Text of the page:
Fort William is a beautiful city nestled between Ben Nevis, the tallest mountain in the British isles, and the shores of Loch Linnhe. This picturesque setting harbors a number of renowned restaurants, which showcase the fresh ingredients yielded by the surrounding land. We list the top dining spots to try.
Beer lovers should check out The Grog and Gruel; the restaurant has the largest selection of cask conditioned ales in the town and sources them from independent breweries around the country. The name of the restaurant sets a light-hearted tone which is continued in the relaxed ambience inside. The menu has something for everyone, from favourites such as TexMex and Italian cuisine, to more unique dishes such as their wild boar burger. To complete the Scottish pub experience, choose from a range of whiskies, including the local Ben Nevis whiskey.
Crannog is situated on the shore of Loch Linnhe and boasts stunning views of Scotland’s natural beauty. The restaurant began as a local fisherman’s bait shed and was later converted into the iconic establishment it is today. The transformation was motivated by a desire to serve the highest quality of seafood that the British isles has to offer. Dishes are designed to showcase the natural taste and freshness of local products. Try the typical Scottish dessert, Cranachan, which they make with Ben Nevis Whiskey from Fort William’s own distillery.
Boutique Hotel Restaurant, Hotel Restaurant, Restaurant, British, European, French
The Lime Tree adds a modern twist to the traditional dining experience common to the restaurants of the Scottish highlands. The award-winning food elevates local ingredients with originality, pushing boundaries in flavour and texture. As well as being a hotel and restaurant, The Lime Tree also houses its own art gallery called An Ealdhain which is Gaelic for ‘place for creativity’. Artwork from the gallery’s resident artists is on display in the restaurant and the dishes themselves are presented with great attention to detail and aesthetic.
With Britain’s highest mountain towering overhead, the Ben Nevis Inn is the ideal place to recharge batteries after some hiking. The rustic dark wood and stone wall interior complements the breathtaking scenery which lies on the other side of the windows. The menu features local delicacies such as haggis and Cullen skink at great prices. Head there on a Tuesday evening during summer for live music. Patrons are encouraged to bring their instruments along and join the party.
Located in the heart of Fort William, The Stables Grill is an accessible pit-stop for those who wish to visit the town. With a clear preference for Angus and Speyside beef, this steakhouse showcases local ingredients. Their breakfast menu includes classic favourites such as eggs Benedict or venture out of your comfort zone and try the black pudding. Either way, the high quality of the food here will get you hooked on Scottish cuisine.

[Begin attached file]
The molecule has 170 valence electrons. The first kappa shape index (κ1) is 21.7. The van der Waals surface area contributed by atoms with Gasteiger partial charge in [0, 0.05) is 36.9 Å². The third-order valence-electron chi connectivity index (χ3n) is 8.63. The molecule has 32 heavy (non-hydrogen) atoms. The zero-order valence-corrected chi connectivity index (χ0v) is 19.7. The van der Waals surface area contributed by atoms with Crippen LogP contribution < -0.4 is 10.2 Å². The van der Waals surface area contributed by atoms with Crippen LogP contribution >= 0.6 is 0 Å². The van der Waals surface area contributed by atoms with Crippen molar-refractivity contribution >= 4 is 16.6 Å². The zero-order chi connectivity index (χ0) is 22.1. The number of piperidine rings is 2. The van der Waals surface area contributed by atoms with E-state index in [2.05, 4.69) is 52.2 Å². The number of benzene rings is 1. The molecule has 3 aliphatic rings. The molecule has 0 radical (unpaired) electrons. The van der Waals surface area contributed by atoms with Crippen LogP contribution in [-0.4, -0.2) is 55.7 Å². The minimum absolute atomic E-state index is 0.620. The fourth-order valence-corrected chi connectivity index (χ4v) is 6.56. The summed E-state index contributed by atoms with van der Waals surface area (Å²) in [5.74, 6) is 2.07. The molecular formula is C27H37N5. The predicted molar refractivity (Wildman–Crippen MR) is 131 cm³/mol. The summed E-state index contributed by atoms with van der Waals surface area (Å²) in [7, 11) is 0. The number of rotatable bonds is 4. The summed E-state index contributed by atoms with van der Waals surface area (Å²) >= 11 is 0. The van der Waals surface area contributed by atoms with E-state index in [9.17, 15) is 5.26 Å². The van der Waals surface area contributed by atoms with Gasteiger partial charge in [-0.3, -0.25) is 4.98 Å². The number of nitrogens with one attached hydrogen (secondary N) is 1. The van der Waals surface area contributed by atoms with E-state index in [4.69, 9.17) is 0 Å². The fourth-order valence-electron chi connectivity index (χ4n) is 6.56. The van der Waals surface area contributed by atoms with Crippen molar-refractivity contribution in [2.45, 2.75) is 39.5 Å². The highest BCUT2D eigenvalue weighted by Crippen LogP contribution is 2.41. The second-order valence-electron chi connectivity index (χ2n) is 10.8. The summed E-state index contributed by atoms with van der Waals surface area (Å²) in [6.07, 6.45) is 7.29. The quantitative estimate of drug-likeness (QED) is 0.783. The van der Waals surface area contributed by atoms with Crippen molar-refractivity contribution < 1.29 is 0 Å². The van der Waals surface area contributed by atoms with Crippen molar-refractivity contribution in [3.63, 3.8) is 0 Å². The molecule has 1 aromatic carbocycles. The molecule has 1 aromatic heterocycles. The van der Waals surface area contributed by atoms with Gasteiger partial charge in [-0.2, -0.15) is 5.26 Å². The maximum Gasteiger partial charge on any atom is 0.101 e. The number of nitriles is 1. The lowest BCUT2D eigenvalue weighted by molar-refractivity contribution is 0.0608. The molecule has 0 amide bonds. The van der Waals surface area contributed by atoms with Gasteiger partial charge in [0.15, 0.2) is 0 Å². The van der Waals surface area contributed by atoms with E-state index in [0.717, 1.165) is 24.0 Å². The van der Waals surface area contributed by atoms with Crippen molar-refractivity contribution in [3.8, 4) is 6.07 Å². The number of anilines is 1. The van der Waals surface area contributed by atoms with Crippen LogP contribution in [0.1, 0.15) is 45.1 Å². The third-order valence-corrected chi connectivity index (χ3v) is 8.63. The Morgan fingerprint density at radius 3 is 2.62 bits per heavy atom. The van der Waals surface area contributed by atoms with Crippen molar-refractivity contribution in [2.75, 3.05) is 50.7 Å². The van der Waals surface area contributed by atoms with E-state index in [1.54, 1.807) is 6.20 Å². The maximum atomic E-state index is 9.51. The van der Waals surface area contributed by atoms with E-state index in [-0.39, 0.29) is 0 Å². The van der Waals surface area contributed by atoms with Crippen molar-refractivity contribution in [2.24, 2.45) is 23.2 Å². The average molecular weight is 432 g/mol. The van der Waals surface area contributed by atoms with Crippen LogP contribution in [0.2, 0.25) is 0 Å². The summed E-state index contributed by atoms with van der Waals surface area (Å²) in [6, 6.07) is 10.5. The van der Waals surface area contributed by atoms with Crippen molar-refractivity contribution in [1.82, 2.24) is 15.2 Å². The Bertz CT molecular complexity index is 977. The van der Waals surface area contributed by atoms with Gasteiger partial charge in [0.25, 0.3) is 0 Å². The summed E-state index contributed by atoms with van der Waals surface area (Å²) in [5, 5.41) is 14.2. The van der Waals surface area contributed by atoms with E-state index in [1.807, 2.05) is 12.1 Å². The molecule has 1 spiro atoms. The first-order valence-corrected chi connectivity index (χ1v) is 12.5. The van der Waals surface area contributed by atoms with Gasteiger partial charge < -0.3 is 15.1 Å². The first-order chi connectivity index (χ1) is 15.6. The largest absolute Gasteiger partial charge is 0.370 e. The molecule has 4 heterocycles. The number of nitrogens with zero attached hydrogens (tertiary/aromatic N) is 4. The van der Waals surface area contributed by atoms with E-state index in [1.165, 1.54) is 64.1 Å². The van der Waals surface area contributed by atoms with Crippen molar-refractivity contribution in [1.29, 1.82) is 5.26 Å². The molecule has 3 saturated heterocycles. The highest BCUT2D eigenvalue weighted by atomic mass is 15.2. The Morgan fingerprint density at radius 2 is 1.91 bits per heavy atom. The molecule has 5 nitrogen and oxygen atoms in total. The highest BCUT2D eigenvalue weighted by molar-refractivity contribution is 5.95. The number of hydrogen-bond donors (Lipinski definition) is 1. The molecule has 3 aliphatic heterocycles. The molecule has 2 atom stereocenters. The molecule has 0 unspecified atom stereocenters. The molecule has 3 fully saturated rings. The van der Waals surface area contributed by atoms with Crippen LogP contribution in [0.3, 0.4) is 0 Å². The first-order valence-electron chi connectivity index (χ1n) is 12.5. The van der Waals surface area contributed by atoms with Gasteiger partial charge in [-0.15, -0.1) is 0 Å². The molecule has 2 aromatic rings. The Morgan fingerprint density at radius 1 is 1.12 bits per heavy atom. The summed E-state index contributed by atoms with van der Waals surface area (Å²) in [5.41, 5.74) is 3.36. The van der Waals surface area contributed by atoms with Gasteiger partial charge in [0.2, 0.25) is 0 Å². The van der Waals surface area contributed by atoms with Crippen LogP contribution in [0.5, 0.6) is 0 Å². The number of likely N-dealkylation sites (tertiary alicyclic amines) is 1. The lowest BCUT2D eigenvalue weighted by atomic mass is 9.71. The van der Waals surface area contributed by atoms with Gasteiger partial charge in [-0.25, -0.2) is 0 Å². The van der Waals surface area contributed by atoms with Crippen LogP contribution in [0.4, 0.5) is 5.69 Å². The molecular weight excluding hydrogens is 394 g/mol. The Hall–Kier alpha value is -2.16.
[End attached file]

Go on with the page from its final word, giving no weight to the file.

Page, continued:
The Scottish Highlands are renowned for their historical castles and Inverlochy Castle is a particularly iconic example. Dating back to the 13th century and boasting an enviable location at the foot of Ben Nevis, the castle offers a unique and unforgettable dining experience. The interior is as atmospheric as you’d expect from a fortress of its kind and the award-winning food complements the grandeur of the setting.
The unrivalled scenery surrounding The Boathouse makes the drive from Fort William worthwhile. If you’re lucky and visit during warm weather, ask for a table on the terrace for unrivalled views of the Loch a’Choire. The building itself is a converted Victorian boathouse as the name suggests and the rustic interior creates a homely atmosphere. The majority of the dishes are made with ingredients sourced from the restaurant’s walled garden, the farm on the Kingarloch estate or the surrounding waters, guaranteeing freshness and high quality.
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If you want a change from haggis and seafood, visit Sugar and Spice. This unassuming family business has grown to be a favourite among Fort William locals for its authentic Thai food. Curries and stir fries come with a choice of vegetable, chicken or king prawn, so cater for all tastes. The décor is in keeping with the Thai theme but remains subtle and minimalist.
For a lively dining experience, head to The Tavern. This gastropub constructs its menu around popular favourites both from home, such as the steak and ale pie, and abroad in the chilli con carne. The delicious cocktail menu, entertainment and occasional themed nights bring this venue to life at night. However, the Highland vibes are preserved by the rustic decoration which features traditional slate flooring and wood panelled walls.
The Glen Nevis Restaurant is full of historical photographs of the area, reflecting the management’s desire to showcase this beautiful part of the country both in the interiors and on the plate. The menu is built around fresh, locally sourced ingredients. Try the crispy haggis croquettes with chilli jam for a twist on the Scottish delicacy. The Glen Nevis delicatessen allows diners to continue to savour the rich produce of the Scottish highlands even after they’ve left the restaurant.